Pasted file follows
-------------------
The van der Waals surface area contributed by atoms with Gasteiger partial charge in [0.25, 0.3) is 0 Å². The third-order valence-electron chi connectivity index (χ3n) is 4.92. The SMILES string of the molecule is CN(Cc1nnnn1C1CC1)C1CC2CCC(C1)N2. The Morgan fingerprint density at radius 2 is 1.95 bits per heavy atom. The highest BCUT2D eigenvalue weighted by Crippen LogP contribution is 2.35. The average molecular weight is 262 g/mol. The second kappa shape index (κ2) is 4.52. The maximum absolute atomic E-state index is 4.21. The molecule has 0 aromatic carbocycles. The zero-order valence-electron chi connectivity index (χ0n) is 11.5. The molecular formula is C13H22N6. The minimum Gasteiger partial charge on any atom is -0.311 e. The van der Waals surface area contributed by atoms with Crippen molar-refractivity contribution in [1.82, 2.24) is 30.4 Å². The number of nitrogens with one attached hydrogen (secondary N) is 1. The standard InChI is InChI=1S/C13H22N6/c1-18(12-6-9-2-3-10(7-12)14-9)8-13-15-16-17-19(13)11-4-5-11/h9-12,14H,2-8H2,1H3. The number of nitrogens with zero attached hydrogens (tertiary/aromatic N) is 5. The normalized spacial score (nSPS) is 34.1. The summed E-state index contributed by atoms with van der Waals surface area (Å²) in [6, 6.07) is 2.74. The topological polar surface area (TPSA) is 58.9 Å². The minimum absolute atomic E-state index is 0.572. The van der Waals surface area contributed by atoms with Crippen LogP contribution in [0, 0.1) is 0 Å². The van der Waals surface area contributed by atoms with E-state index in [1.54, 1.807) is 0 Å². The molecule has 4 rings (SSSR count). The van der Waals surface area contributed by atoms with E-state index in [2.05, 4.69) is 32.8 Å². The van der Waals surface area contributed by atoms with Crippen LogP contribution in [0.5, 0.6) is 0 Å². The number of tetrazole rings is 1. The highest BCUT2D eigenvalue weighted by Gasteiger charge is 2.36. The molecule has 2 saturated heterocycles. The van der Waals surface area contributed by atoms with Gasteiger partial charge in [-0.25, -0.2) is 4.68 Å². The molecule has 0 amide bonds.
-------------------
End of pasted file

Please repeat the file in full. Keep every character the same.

The van der Waals surface area contributed by atoms with Gasteiger partial charge in [0.25, 0.3) is 0 Å². The third-order valence-electron chi connectivity index (χ3n) is 4.92. The SMILES string of the molecule is CN(Cc1nnnn1C1CC1)C1CC2CCC(C1)N2. The Morgan fingerprint density at radius 2 is 1.95 bits per heavy atom. The highest BCUT2D eigenvalue weighted by Crippen LogP contribution is 2.35. The average molecular weight is 262 g/mol. The second kappa shape index (κ2) is 4.52. The maximum absolute atomic E-state index is 4.21. The molecule has 0 aromatic carbocycles. The zero-order valence-electron chi connectivity index (χ0n) is 11.5. The molecular formula is C13H22N6. The minimum Gasteiger partial charge on any atom is -0.311 e. The van der Waals surface area contributed by atoms with Crippen molar-refractivity contribution in [1.82, 2.24) is 30.4 Å². The number of nitrogens with one attached hydrogen (secondary N) is 1. The standard InChI is InChI=1S/C13H22N6/c1-18(12-6-9-2-3-10(7-12)14-9)8-13-15-16-17-19(13)11-4-5-11/h9-12,14H,2-8H2,1H3. The number of nitrogens with zero attached hydrogens (tertiary/aromatic N) is 5. The normalized spacial score (nSPS) is 34.1. The summed E-state index contributed by atoms with van der Waals surface area (Å²) in [6, 6.07) is 2.74. The topological polar surface area (TPSA) is 58.9 Å². The minimum absolute atomic E-state index is 0.572. The van der Waals surface area contributed by atoms with Crippen LogP contribution in [0, 0.1) is 0 Å². The van der Waals surface area contributed by atoms with E-state index in [1.54, 1.807) is 0 Å². The molecule has 4 rings (SSSR count). The van der Waals surface area contributed by atoms with E-state index in [2.05, 4.69) is 32.8 Å². The van der Waals surface area contributed by atoms with Crippen LogP contribution in [0.5, 0.6) is 0 Å². The number of tetrazole rings is 1. The highest BCUT2D eigenvalue weighted by Gasteiger charge is 2.36. The molecule has 2 saturated heterocycles. The van der Waals surface area contributed by atoms with Gasteiger partial charge in [-0.25, -0.2) is 4.68 Å². The molecule has 0 amide bonds.